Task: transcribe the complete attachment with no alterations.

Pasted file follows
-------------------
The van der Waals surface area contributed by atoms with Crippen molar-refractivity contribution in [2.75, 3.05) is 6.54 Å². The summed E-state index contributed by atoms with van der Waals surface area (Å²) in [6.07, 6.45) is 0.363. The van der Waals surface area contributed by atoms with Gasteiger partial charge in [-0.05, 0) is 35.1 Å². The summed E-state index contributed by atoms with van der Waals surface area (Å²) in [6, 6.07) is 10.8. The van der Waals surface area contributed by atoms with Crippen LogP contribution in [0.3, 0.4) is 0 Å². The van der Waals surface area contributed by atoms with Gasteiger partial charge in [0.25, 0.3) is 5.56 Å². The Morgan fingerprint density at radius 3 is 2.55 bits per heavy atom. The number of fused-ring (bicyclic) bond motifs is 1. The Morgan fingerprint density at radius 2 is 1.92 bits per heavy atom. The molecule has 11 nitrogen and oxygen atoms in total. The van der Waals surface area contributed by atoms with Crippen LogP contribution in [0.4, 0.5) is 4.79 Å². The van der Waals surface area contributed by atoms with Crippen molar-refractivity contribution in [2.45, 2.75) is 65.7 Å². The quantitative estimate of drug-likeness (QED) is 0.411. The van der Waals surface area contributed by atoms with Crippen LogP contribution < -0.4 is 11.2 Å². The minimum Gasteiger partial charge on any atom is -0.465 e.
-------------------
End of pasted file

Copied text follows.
The van der Waals surface area contributed by atoms with Crippen molar-refractivity contribution in [2.75, 3.05) is 6.54 Å². The summed E-state index contributed by atoms with van der Waals surface area (Å²) in [6.07, 6.45) is 0.363. The van der Waals surface area contributed by atoms with Gasteiger partial charge in [-0.05, 0) is 35.1 Å². The summed E-state index contributed by atoms with van der Waals surface area (Å²) in [6, 6.07) is 10.8. The van der Waals surface area contributed by atoms with Crippen LogP contribution in [0.3, 0.4) is 0 Å². The van der Waals surface area contributed by atoms with Gasteiger partial charge in [0.25, 0.3) is 5.56 Å². The Morgan fingerprint density at radius 3 is 2.55 bits per heavy atom. The number of fused-ring (bicyclic) bond motifs is 1. The Morgan fingerprint density at radius 2 is 1.92 bits per heavy atom. The molecule has 11 nitrogen and oxygen atoms in total. The van der Waals surface area contributed by atoms with Crippen LogP contribution in [0.4, 0.5) is 4.79 Å². The van der Waals surface area contributed by atoms with Crippen molar-refractivity contribution in [2.45, 2.75) is 65.7 Å². The quantitative estimate of drug-likeness (QED) is 0.411. The van der Waals surface area contributed by atoms with Crippen LogP contribution < -0.4 is 11.2 Å². The minimum Gasteiger partial charge on any atom is -0.465 e.